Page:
The year 2016 was an eventful one for home building.
Who are these entry-level buyers?
We offer homebuilders a primer for understanding — and selling to — their entry-level buyers.
Meet Shannon and Jeanpaul Ippolito. At 31 and 34, respectively, they are the textbook definition of an entry-level buyer. They recently married, and they both work and are getting ready to move to their next phase of life: buying a house.
The Ippolitos are like many couples in that they rented an apartment after their nuptials and planned to live in it until they outgrew the space. While the one bedroom was cozy at first, one bathroom, a small kitchen, no yard and the can't-paint-the-walls policy have officially overstayed their welcome.
"Being newly married, we want to ensure we are in an OK place financially speaking before purchasing our first home," says Shannon. She's not alone. Like many 20- and 30-somethings, college loans and a less-than-stellar post-college job market left her and her husband both with several financial burdens.
Most of your entry-level buyers are not going to be entrepreneurial sensations with six-figure incomes. An even more likely scenario is that your entry-level buyer will be coming from a rental — or even mom and dad's basement — rather than a home they own. Your entry-level buyer may not be pre-approved nor have ever owned anything as expensive as a home.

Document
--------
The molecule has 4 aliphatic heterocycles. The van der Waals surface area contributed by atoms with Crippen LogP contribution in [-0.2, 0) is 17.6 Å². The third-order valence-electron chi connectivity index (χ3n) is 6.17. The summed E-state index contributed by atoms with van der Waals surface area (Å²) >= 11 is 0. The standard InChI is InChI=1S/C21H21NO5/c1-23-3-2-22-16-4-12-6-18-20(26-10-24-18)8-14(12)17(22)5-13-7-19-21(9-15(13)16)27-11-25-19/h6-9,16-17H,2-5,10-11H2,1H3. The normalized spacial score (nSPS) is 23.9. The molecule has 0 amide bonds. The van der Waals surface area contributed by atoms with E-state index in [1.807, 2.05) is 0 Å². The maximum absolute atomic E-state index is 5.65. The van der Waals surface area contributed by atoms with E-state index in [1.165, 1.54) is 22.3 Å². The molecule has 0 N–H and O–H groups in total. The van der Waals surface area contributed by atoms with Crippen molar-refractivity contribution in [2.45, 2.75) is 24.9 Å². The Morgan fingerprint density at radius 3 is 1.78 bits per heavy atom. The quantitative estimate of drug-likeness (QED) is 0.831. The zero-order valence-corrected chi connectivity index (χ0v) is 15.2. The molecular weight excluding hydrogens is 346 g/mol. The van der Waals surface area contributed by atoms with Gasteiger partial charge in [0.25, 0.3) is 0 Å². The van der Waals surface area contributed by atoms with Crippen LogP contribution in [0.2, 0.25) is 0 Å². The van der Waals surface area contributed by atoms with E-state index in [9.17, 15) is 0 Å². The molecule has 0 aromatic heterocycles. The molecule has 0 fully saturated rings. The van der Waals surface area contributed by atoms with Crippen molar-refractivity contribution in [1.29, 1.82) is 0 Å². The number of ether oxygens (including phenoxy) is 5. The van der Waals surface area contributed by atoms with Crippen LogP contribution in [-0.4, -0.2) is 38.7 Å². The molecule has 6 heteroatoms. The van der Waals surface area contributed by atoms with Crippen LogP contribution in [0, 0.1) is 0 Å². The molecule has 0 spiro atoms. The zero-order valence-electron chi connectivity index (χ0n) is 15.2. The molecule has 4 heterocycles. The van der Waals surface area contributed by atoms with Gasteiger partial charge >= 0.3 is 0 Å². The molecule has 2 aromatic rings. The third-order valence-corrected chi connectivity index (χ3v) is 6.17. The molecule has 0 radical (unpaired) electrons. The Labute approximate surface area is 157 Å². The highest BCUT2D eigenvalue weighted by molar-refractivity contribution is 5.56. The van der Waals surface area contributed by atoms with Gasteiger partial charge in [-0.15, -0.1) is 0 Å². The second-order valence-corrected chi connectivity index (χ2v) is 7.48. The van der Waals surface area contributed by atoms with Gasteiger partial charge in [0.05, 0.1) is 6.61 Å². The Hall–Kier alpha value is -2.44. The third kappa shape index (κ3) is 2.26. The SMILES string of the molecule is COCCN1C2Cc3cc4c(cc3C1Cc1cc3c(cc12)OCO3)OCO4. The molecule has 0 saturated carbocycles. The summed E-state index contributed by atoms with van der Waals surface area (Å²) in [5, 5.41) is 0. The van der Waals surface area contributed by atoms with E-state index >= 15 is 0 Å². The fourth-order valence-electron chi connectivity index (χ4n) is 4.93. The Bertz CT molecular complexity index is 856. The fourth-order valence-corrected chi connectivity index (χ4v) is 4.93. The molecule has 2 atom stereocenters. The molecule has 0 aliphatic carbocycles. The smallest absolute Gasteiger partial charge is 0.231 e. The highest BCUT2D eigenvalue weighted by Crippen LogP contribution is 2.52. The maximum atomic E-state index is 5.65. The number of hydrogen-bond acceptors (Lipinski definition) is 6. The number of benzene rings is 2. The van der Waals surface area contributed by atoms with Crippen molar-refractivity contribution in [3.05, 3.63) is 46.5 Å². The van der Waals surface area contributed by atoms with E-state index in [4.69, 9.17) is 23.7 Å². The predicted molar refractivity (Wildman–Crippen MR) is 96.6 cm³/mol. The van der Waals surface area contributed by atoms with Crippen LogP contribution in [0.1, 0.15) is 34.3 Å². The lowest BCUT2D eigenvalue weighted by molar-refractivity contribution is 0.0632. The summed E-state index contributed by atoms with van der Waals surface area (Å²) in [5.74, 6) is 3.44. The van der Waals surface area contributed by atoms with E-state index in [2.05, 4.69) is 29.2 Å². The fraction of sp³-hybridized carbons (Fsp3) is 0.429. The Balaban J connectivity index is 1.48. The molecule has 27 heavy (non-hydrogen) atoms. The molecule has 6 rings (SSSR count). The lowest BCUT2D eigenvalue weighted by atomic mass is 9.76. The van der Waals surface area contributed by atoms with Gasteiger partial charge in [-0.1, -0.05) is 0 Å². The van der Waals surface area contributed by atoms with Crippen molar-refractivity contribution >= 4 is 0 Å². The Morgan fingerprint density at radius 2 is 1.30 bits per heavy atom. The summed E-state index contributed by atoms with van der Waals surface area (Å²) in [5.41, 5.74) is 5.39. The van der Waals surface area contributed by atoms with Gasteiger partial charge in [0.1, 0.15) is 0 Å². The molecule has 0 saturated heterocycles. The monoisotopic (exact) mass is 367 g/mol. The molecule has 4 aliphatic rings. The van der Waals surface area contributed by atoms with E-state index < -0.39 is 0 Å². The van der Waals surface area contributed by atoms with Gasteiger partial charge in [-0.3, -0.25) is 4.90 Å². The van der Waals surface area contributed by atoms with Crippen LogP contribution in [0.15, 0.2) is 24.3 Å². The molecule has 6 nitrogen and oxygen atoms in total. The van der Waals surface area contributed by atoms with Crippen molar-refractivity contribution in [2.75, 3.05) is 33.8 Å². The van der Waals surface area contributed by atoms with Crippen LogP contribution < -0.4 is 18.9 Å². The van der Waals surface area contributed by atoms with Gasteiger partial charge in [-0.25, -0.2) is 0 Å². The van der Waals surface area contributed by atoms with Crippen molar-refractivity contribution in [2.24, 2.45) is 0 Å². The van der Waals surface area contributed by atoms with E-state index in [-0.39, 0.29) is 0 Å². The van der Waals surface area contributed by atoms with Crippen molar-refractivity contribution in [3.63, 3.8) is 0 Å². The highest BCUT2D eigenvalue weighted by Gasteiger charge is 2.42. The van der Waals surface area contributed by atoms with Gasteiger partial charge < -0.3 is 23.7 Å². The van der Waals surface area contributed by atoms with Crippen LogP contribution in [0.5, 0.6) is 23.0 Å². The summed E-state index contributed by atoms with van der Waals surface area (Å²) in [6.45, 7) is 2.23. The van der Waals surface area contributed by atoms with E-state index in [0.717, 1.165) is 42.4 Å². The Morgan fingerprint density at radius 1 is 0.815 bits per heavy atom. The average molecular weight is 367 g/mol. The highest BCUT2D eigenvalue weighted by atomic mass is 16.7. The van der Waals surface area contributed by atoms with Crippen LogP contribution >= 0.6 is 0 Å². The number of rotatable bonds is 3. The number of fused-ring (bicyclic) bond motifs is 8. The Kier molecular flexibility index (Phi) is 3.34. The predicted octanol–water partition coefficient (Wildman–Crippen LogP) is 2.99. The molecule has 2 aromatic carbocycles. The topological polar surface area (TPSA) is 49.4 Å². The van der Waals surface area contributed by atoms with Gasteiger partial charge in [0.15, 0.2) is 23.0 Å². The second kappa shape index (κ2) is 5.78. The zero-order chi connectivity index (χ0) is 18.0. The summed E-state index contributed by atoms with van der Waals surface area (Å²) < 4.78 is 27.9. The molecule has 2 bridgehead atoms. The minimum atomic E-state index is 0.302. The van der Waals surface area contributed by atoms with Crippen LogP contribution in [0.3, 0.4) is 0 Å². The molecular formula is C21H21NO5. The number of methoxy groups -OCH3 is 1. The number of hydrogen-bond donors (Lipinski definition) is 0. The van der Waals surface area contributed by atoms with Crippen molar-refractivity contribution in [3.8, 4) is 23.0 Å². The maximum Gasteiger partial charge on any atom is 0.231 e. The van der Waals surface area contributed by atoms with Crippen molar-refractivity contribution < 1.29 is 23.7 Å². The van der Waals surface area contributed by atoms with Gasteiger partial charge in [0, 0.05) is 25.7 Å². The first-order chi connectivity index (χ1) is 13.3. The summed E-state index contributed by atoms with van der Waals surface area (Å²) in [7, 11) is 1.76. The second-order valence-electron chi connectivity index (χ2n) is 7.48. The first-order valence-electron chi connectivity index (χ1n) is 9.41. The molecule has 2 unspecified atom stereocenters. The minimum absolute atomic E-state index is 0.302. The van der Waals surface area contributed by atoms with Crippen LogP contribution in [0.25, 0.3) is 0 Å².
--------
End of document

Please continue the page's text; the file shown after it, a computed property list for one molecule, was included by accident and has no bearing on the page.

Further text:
In a June 2007 Housing Giants article, real-estate analyst and HG columnist John Burns urged home builders to readjust their targets from entry-level buyers to move-up buyers because entry-level buyers appear to be tapped out.
"The pent-up demand among entry-level buyers is very low because those with down payments and those who can qualify at today's prices are not plentiful," says Burns.
Little money and no previous experience or collateral almost sound like a recipe for disaster.
Quite the contrary, say some home builders. Take Midwestern builder Triton Homes. The Clive, Iowa-based home builder provides on-site mortgage agents and uses preferred partnerships to help educate its 24- to 34-year-old buyers.
Social networking for home buyers? While we haven't gone that far — yet — the idea may not be that far off gauging by the Internet usage of the entry-level buyer.
Coming in at the late-20 to mid-30 year-old range, entry-level buyers have nearly grown up with the Internet. It's nothing for them to Google a home builder prior to setting foot in the sales center, if they even get that far.
In 2006, the Pew Internet & American Life Project conducted a study of online activities as they relate to looking for a place to live. The study concluded that at least 51 percent of 18–29 year-olds have searched for housing online while at least 43 percent of 30–49 year-olds have used the Internet to find a home. The study also found that younger buyers tend to take advantage of online offerings with at least 51 percent doing virtual tours if offered.
Tony Holman, 31, another entry-level buyer we talked to, says he won't even consider visiting a builder if they don't list their pricing on their Web site.